By Mark Saldana
Rating: 4 (Out of 4 Stars)
Disney/Pixar attempts to celebrate and honor the Mexican cultural celebration of Dia de los Muertos (Day of the Dead) with their newest film. Much like Disney celebrated Polynesian folklore in Moana, Coco highlights the annual celebration in Mexico that honors loved ones who are no longer living. The film offers a beautiful and respectful representation of a lovely culture and wonderful tradition with a story full of laughs, great songs, and a lot of heart. It is a film people of Mexico or Mexican descent will relish and enjoy, and a film that will enlighten people of other backgrounds.
In Santa Cecilia, Mexico, Miguel Rivera (Anthony Gonzales) dreams of becoming a talented and famous musician like his idol Ernesto de La Cruz (Benjamin Bratt). He has one major obstacle to overcome, though–his family. Ever since his great-great-grandfather abandoned the family to pursue a career as a musician, the broken-hearted wife, child and their subsequent descendants banned music for all future generations of Riveras. Instead, the family carries on the more “respectable” tradition of making shoes. Miguel simply doesn’t have shoe making in his heart, though, and decides to ignore the wishes of his family. When a mishap on the Day of the Dead sends him to the land of the dead, Miguel discovers the long lost members of his family. His great-great-grandmother Imelda (Alanna Ubach) agrees to grant him her blessing to return to the land of the living, under the condition that he refuses to pursue his love of music. After Miguel angrily turns down her offer, he decides to seek out his musician great-great-grandfather with the help of a nearly forgotten spirit named Hector (Gael Garcia Bernal). Miguel and Hector strike up a deal that will hopefully get Miguel back to the living and enjoying his passion for music.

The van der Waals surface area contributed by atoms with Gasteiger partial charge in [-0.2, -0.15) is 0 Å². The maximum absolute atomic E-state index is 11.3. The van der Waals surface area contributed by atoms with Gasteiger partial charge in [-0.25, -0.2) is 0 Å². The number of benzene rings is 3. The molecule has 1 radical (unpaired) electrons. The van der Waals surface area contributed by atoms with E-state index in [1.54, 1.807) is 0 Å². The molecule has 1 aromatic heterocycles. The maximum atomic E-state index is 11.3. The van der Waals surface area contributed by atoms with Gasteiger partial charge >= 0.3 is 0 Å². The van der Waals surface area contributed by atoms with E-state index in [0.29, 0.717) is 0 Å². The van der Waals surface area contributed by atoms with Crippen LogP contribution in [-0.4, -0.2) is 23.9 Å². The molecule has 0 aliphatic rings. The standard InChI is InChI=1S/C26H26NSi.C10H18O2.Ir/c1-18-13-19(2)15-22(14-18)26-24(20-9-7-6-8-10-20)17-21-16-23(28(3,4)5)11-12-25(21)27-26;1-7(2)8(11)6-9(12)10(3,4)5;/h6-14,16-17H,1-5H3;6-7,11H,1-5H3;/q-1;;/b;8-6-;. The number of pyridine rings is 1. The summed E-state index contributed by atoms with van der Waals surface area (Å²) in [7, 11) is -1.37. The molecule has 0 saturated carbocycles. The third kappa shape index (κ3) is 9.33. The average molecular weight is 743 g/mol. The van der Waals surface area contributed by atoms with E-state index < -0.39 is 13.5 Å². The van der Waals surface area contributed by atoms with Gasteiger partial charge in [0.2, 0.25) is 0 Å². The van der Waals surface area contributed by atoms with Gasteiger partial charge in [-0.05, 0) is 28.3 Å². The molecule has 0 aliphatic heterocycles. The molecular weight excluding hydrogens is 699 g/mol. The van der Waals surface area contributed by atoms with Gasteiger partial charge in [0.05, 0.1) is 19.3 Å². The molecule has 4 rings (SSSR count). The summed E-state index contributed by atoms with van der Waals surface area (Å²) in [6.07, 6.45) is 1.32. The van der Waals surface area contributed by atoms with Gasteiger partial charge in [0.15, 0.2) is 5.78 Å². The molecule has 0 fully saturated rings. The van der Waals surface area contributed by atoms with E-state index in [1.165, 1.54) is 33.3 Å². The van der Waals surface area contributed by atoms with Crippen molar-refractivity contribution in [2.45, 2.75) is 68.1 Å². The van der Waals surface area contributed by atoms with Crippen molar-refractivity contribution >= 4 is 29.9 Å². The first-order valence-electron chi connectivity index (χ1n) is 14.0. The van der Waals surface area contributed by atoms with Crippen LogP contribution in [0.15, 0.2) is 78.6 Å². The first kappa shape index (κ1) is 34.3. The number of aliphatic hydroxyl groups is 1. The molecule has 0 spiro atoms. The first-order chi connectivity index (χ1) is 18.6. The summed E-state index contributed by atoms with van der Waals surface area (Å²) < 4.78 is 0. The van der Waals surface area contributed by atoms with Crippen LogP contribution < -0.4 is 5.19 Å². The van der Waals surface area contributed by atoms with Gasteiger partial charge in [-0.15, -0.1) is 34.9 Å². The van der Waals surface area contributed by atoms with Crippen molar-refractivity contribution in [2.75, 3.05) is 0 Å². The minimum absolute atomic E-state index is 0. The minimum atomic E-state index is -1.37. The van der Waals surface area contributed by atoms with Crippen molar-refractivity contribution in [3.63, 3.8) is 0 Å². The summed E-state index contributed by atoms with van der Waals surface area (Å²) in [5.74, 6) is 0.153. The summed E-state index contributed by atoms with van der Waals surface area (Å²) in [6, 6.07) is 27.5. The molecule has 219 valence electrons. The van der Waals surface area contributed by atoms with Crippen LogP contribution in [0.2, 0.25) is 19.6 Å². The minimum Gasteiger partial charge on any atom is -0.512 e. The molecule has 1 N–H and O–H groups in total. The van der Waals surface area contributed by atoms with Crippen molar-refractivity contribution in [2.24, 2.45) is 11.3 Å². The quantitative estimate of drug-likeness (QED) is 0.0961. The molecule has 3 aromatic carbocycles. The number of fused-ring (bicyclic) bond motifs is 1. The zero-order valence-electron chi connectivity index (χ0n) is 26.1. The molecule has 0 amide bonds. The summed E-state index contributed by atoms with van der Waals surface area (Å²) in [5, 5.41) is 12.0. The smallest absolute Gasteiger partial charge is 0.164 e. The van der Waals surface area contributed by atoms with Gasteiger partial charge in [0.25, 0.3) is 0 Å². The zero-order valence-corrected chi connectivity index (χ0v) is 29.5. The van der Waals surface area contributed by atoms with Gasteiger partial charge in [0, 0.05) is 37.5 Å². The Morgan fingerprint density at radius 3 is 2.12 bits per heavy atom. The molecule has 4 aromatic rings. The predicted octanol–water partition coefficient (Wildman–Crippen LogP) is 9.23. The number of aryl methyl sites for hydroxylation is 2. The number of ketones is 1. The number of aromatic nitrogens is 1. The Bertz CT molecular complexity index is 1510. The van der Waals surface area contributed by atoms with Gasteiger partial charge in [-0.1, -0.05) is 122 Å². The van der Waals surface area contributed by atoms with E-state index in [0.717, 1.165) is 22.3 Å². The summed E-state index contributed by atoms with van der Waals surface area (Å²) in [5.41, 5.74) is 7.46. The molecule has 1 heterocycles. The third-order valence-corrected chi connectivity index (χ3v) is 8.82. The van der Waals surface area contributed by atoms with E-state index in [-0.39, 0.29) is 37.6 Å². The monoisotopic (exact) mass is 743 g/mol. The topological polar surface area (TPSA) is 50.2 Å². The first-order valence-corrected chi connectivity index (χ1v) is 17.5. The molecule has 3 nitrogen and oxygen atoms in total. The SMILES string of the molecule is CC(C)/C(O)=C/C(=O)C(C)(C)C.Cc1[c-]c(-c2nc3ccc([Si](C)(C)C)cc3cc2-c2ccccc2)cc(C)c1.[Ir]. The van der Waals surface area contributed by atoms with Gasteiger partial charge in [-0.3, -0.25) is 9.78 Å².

Written and directed by Lee Unkrich and Adrian Molina who both co-wrote the screenplay with Jason Katz and Matthew Aldrich, Coco is an absolute delight and is such a wonderful celebration of Mexican culture tradition. As a member of the Mexican-American community, I sat enraptured and entertained with this vibrant and colorful film which never perpetuates cultural stereotypes and presents the traditions in a loving and mostly reverend way. I say mostly reverend, because the film does offer plenty of hilarious comedy, but none of it is ever disrespectful. The movie also offers people of all ages some lovely life lessons about foolish pride, the importance of family, and having the courage to pursue one’s dreams. And because the movie is not only about Dia de los Muertos, but also about the joy and beauty of music, the film has a marvelous soundtrack of songs performed splendidly by the cast. The movie and songs are mostly in English with some Spanish mixed in, so that the film is also accessible to English speaking people.
The filmmakers have assembled an outstanding cast for the movie. Talented young actor Anthony Gonzalez lends his voice to Miguel and does an outstanding job with the drama, comedy, and songs. Benjamin Bratt is also amazing as Mexican singer Ernesto de la Cruz. Much like Elvis Presley in the U.S. and Vicente Fernandez in Mexico, the character of de la Cruz becomes a superstar of both stage and screen. Gael Garcia Bernal gives a hilarious and lovable turn as the voice of deceased con man Hector, a man who reluctantly agrees to help Miguel get home. Other voice cast members include Alanna Ubach, Renee Victor, Jaime Camil, Alfonso Arau, Herbert Siguenza, Gabriel Iglesias, and Cheech Marin. All of whom deliver great performances. Even Disney/Pixar regular John Ratzenberger gets in on the fun.
And fun doesn’t quite begin to describe this truly magnificent family movie. I feel that the film should be appropriate for children of most ages, but since it does get into the subject of death, parents should be prepared. Also, some children might find the skeletal look of the dead characters a little frightening at first. However, the comedy that results from their appearance should lighten the mood.
After a few good or so-so movies, Disney/Pixar has re-emerged with another excellent movie that should certainly garner attention in multiple film awards’ animation categories. The animation looks phenomenal and perfectly captures the lovely colors of Mexican culture. The gorgeous visuals superbly match the ethereal heart that the filmmakers and performers have put into this movie and the results are spectacular.